Chinese authorities routinely delete and suppress posts made to social media in China by embassies in Beijing, imposing the country’s censorship regime upon foreign governments − and raising fears that those governments, including Canada’s, are adapting by self-censoring.
Sina Weibo, the Twitter-like Chinese service, was once touted as a potent tool that would empower foreign diplomats to use “Weiplomacy” to reach hundreds of millions of people.
But a new report indicates that censors are redacting material from embassies’ posts, raising fresh questions about China’s imposition of its values on others, an effort that includes demands that airlines and hotels use language approved by Beijing when they refer to subjects such as Taiwan and Tibet.
With indications of China’s “censorship apparatus starting to go abroad,” it’s time for “like-minded foreign governments to draw a line in the sand somewhere,” said Fergus Ryan, who wrote the report “Weibo diplomacy and censorship in China” for the Australian Strategic Policy Institute.
“And what better place to draw the line in the sand than with these Weibo accounts at these foreign embassies.”
Mr. Ryan found 51 instances of censorship between November, 2017, and January, 2018, on posts from 10 embassies in Beijing with major Weibo accounts. Just over half were from the U.S. Embassy, which said in a statement on Monday it “faces regular and routine blocking of social media posts in China.”
The report said that censors sometimes delete posts that mention topics considered sensitive, such as China’s human rights record or the names of top officials and dissidents. Other times, censors appear to be trying to limit the influence of foreign countries by counteracting the spread of content that might go viral.
No posts from the Canadian embassy, which was once the most-followed foreign mission on Weibo but has slipped to third place, were censored during that three months – a record that raises entirely different questions.
“If part of Canadian foreign policy is that Canada should be a determined advocate for liberal and universal values, then it stands to reason that there would be more instances of censorship,” Mr. Ryan said in an interview.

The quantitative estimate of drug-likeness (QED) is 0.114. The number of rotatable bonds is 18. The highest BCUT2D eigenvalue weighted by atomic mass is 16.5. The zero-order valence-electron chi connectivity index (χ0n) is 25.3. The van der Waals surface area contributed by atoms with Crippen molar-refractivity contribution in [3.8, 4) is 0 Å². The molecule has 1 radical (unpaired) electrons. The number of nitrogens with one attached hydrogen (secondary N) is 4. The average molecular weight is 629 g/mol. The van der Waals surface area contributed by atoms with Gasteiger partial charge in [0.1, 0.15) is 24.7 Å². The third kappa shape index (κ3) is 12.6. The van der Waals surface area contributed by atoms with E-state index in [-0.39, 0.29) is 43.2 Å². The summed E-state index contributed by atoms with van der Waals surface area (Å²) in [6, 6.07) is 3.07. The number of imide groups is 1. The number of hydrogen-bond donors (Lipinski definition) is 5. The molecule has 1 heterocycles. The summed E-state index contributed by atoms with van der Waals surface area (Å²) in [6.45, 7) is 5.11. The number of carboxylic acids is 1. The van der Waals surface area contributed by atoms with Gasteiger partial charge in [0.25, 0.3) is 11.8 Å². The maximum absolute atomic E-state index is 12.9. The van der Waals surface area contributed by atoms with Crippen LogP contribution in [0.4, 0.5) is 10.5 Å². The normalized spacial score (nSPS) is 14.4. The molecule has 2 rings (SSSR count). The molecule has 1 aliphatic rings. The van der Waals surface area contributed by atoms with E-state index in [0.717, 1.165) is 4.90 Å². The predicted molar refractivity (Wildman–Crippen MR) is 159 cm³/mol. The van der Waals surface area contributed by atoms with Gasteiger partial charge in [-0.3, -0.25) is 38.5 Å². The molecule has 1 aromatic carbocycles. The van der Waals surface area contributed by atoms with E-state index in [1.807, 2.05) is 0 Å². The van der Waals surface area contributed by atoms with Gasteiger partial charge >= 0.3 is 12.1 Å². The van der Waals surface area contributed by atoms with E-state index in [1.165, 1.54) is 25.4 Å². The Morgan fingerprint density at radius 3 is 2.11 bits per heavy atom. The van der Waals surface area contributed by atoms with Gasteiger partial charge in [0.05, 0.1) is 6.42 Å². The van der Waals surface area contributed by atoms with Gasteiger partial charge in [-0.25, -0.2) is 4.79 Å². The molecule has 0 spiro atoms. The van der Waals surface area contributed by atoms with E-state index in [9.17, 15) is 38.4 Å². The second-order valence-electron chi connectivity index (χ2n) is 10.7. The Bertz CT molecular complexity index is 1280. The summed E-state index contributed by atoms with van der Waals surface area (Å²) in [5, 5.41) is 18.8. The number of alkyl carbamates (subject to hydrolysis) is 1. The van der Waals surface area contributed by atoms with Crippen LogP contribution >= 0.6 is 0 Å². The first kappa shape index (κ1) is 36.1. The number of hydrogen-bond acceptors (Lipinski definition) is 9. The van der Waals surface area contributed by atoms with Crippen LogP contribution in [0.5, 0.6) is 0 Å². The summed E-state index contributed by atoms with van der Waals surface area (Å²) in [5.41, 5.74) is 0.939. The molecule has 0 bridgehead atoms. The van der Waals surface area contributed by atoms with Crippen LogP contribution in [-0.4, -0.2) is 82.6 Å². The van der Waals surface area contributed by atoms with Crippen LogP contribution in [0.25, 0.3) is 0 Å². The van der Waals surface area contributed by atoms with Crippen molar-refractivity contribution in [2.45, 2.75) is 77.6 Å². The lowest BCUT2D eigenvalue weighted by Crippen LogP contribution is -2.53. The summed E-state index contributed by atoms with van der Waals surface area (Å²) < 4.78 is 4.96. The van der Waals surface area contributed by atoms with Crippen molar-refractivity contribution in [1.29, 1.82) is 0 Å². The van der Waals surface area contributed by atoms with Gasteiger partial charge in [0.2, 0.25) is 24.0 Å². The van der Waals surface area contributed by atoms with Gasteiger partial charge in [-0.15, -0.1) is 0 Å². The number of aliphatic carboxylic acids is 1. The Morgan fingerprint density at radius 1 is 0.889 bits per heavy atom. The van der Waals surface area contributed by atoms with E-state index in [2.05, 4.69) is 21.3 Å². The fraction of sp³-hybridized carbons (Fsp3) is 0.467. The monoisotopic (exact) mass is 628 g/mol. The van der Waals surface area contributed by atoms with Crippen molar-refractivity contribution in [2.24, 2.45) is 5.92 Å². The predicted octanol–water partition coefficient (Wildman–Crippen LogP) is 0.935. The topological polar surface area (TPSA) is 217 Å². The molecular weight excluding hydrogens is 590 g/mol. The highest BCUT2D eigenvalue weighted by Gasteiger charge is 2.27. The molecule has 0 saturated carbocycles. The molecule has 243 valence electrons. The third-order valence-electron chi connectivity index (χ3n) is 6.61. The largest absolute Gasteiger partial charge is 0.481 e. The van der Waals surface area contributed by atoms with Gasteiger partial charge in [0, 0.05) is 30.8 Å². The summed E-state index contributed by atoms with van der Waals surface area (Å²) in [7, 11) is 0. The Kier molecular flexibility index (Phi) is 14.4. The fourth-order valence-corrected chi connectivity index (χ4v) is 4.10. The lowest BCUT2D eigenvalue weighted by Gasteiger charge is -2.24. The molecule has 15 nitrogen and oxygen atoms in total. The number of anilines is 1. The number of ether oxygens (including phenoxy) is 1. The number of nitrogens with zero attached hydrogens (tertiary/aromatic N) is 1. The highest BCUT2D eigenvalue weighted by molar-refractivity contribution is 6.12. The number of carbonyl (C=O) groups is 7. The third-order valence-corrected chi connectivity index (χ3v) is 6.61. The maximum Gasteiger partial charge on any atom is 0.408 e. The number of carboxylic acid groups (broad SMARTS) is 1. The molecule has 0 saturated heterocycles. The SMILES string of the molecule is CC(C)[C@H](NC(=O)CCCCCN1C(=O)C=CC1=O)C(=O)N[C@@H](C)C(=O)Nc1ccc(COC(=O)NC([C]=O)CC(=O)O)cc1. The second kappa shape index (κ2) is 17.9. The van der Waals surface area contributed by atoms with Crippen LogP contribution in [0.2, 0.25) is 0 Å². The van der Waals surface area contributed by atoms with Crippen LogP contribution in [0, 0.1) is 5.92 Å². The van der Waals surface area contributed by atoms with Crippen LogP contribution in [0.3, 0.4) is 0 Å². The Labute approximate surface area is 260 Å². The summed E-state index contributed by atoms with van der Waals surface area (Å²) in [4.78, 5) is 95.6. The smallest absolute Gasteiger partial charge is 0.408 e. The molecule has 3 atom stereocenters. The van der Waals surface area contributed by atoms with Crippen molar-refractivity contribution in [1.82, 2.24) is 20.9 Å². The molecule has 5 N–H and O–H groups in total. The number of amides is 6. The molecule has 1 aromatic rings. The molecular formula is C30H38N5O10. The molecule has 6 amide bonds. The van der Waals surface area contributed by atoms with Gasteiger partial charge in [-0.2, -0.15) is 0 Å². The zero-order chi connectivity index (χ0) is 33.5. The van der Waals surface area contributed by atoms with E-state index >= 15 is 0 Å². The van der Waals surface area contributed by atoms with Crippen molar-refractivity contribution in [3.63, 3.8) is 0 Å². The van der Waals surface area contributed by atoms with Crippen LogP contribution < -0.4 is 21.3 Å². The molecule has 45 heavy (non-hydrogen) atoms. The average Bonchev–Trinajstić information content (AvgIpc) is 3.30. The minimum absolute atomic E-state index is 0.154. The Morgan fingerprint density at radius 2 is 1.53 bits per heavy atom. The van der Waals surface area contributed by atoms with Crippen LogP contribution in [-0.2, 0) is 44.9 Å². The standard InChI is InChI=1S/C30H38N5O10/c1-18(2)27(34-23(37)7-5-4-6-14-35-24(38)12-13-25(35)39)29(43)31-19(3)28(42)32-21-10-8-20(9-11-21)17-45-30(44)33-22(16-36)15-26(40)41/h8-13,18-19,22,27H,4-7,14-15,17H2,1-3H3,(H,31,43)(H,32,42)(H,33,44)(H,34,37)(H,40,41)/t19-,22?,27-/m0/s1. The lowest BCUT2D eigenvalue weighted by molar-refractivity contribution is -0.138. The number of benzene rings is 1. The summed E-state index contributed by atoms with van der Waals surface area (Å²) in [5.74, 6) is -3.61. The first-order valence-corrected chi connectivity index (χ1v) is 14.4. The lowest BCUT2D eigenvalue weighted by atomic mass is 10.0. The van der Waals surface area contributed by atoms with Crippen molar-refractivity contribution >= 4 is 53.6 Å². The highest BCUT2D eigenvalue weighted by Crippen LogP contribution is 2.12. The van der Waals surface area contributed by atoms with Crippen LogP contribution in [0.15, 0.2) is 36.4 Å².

In at least two cases in the past month, Canadian embassy content posted to Weibo differs from what was on Twitter.
On May 3, the embassy marked World Press Freedom Day on Twitter with a post linking to a statement from Prime Minister Justin Trudeau. The same day on Weibo, it summarized elements of the statement and advocated “discussion” of issues like online free speech. But it did not include a link or several elements of Mr. Trudeau’s statement, including a reference to the importance of “an independent judiciary” in safeguarding press freedoms or a pledge that Canada will “stand against any violence, intimidation, censorship, and false arrests used to silence journalists.”
On May 22, the embassy posted to Twitter calling for the immediate and unconditional release of Tashi Wangchuk, an advocate for Tibetan-language education sentenced to five years in jail. That post does not appear on its Weibo account.
Global Affairs Canada had no immediate comment, and Sina Weibo did not respond to written questions.
It’s not clear if a post about Mr. Tashi was deleted from Weibo; it does not appear on freeweibo.com, which catalogues censored content. If the post was never made “that would raise questions because they know that Twitter – hardly anyone reads it in China,” said Guy Saint-Jacques, former Canadian ambassador to China.
Weibo is one of the few ways to reach large numbers of Chinese people. But navigating censorship poses dilemmas for diplomats. “You always have to test the limits,” he said.
The Canadian embassy posts openly on Weibo about other matters China considers sensitive, including LGBTQ rights and what it said was its first-ever Muslim call to prayer, accompanied by a meal of Uyghur food.
Mr. Ryan believes evaluation of diplomats’ performance on social media should include how many times they are censored, to show they are “actually trying to speak outside the bounds of approved Chinese Communist party discourse.”
Censorship is only one problem with Weibo diplomacy. Another is the way angry nationalists frequently poison online discussion. Ying Jiang, a scholar at the University of Adelaide, analyzed more than 60,000 comments on embassy Weibo pages, and found that, for Canada and the United States, negative responses heavily outweighed positive.
“So the people who are following you are people who don’t like you,” she said. Their hostility can undermine the messages diplomats hope to send. “Sometimes, it’s negative diplomacy,” she said.
With reporting by Alexandra Li